Nikita Kadan’s ( born 1982, Kyiv) work is about historical memory and amnesia, focusing particularly on the impotence of Ukrainian contemporary society to deal with its past traumas. For his research on the history of mass violence and the Holocaust in Ukraine 1930-40s, he appeals to existing documentary images in Soviet and Polish archives to register the actual events and bear testimony to contemporary and future society. In the series “Multilated Myth”, which premiered in Kyiv at the contemporary art gallery Naked Room, the artist references documentary photographs of the Lviv Progrom of 1941. In the second part of the series, these images collide with scenes of fetish game from Bruno Schulz’s “Book of Idolatry”. Although created two decades before the Holocaust, Schulz’s images look like a horrifiying anticipation of the historic catastrophe and his own fate as a victim of the Holocaust.
Jan-Werner Müller on “the West” and the War.
Is this the first populist war?
I don’t think that the concept of populism – at least as I understand it – is helpful at the moment. All populists assert that they – and only they – represent what they also often call “the real people,” and, to be sure, Putin in effect claims that only he represents Russia (and some of his acolytes even announce “No Putin, no Russia”). Plus, Putin pronounces claims about peoplehood, especially others’, for instance by denying it to Ukrainians. But in the end, we are better served by the notion of imperialism to understand what he is doing. Interestingly, observers in the Global South have seen this more clearly than some in Europe.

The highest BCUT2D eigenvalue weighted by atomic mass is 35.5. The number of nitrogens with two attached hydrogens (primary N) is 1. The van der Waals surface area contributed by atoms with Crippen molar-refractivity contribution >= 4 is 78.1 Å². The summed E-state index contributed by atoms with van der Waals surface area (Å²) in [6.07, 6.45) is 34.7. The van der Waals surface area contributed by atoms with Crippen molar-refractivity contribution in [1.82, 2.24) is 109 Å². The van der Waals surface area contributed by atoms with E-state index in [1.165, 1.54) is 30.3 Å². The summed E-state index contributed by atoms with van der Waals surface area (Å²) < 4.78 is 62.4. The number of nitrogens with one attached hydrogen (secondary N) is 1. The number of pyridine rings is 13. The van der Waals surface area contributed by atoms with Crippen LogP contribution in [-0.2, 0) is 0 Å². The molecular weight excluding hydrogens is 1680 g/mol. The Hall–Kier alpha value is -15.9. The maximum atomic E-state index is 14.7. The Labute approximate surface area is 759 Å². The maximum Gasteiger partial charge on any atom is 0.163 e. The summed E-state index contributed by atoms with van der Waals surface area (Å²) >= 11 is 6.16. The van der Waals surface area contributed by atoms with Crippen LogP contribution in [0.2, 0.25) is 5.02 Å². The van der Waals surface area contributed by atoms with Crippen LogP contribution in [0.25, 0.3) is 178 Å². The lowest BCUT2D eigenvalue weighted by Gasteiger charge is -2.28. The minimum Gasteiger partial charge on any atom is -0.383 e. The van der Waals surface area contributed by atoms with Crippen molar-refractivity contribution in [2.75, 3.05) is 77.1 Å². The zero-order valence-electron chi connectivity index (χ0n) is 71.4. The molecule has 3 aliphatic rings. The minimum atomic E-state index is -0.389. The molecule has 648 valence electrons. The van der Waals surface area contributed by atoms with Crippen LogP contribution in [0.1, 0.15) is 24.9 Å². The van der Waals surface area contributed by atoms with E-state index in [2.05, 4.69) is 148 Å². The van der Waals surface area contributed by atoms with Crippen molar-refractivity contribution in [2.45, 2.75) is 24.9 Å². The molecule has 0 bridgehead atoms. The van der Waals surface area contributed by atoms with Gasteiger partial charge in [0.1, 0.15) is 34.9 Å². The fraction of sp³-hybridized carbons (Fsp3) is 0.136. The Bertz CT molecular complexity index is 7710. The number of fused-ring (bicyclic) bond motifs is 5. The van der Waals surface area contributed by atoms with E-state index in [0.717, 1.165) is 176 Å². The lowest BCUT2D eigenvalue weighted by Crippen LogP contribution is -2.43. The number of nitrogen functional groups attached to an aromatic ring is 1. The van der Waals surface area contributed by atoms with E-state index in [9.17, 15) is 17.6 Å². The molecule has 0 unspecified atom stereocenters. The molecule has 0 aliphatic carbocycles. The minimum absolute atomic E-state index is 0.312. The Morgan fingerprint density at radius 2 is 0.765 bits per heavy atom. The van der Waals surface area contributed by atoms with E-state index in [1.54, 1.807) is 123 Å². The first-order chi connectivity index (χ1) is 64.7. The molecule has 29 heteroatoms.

How do you explain the blindness – in Europe as well as in the US – vis-à-vis Russia’s imperial longings?
I would not describe them as Russia’s longings, as opposed to Putin’s. If I understand it correctly, the regime within Russia is floating all kinds of narratives to justify its conduct, not all necessarily imperialist and some clearly relying on some fantasy of replaying the Great Patriotic War against the Nazis. Also, to be fair, some observers did warn about the very situation we have now – but it was not seen as the most likely, and, to be sure, during years of the pandemic and with a background assumption that China was the dominant long-term threat, these voices did not always get much of a hearing.
Of course, diplomacy has a role – even for realists! – and everyone was aware that Nord Stream 2, for instance, was never just a matter of “economic thinking”.
Is this blindness connected to the state of the liberal project, favoring economic thinking and policy over political reflection?
That is an antiliberal stereotype going back to Carl Schmitt: liberalism supposedly tries to dissolve all conflicts into economic negotiations or moral deliberation; it will fail in the face of genuine political – which is also to say: violent – challenges or it will simply lose its liberal character by becoming violent itself. One should resist this framing. Of course, diplomacy has a role – even for realists! – and everyone was aware that Nord Stream 2, for instance, was never just a matter of “economic thinking.” Individuals may have miscalculated, or exhibited moral failings – the end of Putinverstehen should have come years ago – but none of this amounts to a thorough discrediting of liberalism. Plus, the Schmittian always wins the argument within his own frame: now economics has become clearly politicized with the sanctions, and he would see that as somehow a devious liberal ploy, as opposed to openly – that is to say: violently – fighting.